It also demonstrates the commitment which has been evidenced by what is now the shire council, and what used to be the Union of the Christmas Island Assembly, under its Chairman, Peter Goh. Its members have taken a very impressive interest in ensuring that the needs of their island community have been addressed properly by government. They have made continual representations to a number of Ministers, and I am sure those representations would have been made to you, Mr Deputy Speaker.

  I want to put on the record that the response from the Department has been very good, in my view. The role of the administrators has been very positive—those people who represent the Commonwealth's interests on the island. I must again acknowledge the very positive and encouraging responses I have had from the number of Ministers I have had dealings with since I became the member for the Northern Territory in 1987, looking after the interests of the people of Christmas Island. I would like to commend all of those people for the very active work they have done.

  We also need to appreciate the demographic make-up of the island. A vast proportion of the community are of Chinese origin and many of them have lived on the island for four or five generations. Under the old colonial regime, the wealthy mine owners and the managers lived in very nice colonial houses, but the accommodation for the workers was very shoddy. That is now being addressed and will continue to be addressed as a result of this $132m program.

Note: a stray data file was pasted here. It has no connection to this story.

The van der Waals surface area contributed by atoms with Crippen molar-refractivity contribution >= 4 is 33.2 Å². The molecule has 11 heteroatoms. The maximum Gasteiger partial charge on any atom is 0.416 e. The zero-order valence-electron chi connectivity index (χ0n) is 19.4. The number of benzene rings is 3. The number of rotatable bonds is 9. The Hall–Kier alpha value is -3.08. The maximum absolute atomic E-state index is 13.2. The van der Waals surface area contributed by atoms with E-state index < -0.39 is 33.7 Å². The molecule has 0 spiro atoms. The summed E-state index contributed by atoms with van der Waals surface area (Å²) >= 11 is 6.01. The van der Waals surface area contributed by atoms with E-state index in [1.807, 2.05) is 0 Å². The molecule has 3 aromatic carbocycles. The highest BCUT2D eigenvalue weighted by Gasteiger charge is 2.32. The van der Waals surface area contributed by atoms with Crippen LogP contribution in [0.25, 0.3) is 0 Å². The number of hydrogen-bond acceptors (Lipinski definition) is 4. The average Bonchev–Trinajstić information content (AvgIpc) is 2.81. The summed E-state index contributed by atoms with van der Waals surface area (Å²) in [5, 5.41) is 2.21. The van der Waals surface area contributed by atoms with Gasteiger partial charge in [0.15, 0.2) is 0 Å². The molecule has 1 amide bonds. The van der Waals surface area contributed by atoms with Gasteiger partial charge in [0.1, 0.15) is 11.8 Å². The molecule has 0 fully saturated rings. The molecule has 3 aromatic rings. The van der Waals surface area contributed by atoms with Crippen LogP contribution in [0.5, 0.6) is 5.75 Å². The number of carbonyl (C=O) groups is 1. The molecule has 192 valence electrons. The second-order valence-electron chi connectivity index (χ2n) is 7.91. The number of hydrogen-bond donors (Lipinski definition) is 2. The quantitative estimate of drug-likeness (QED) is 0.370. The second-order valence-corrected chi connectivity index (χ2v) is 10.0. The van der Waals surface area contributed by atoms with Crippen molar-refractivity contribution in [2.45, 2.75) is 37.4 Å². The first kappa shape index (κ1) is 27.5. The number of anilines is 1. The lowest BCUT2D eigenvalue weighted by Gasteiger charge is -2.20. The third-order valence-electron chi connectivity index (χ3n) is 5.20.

It is extremely important to understand that the future of the island revolves around a couple of very important issues, both of which could not be profitably advanced without this infrastructure development. One is the continuation of the phosphate mine on Christmas Island. It was closed down as a result of what I think was a very poor decision in 1987, but it is now reopening and should keep functioning for at least another decade. The other is tourism. The best example of that in the present context is the establishment of a casino on Christmas Island to the value of in excess of $40m. That is quite remarkable and the visitors will provide a focus for tourism to the community.

  The bottom line is that this infrastructure is fundamental and important to the lives of the people who live on the island. I know the Chairman of the Public Works Committee shares the view that without this infrastructure development it would be totally inappropriate for the Commonwealth to say that it is looking after the interests of the island community. I think we can honestly say that this commitment of funds by the Commonwealth and the way in which it has been advanced by the Government is a demonstration of our bona fides to the Christmas Island community and is an expression of faith by the Government in the future of the community. I thank the Treasurer (Mr Dawkins) for his role in making sure the funds were made available.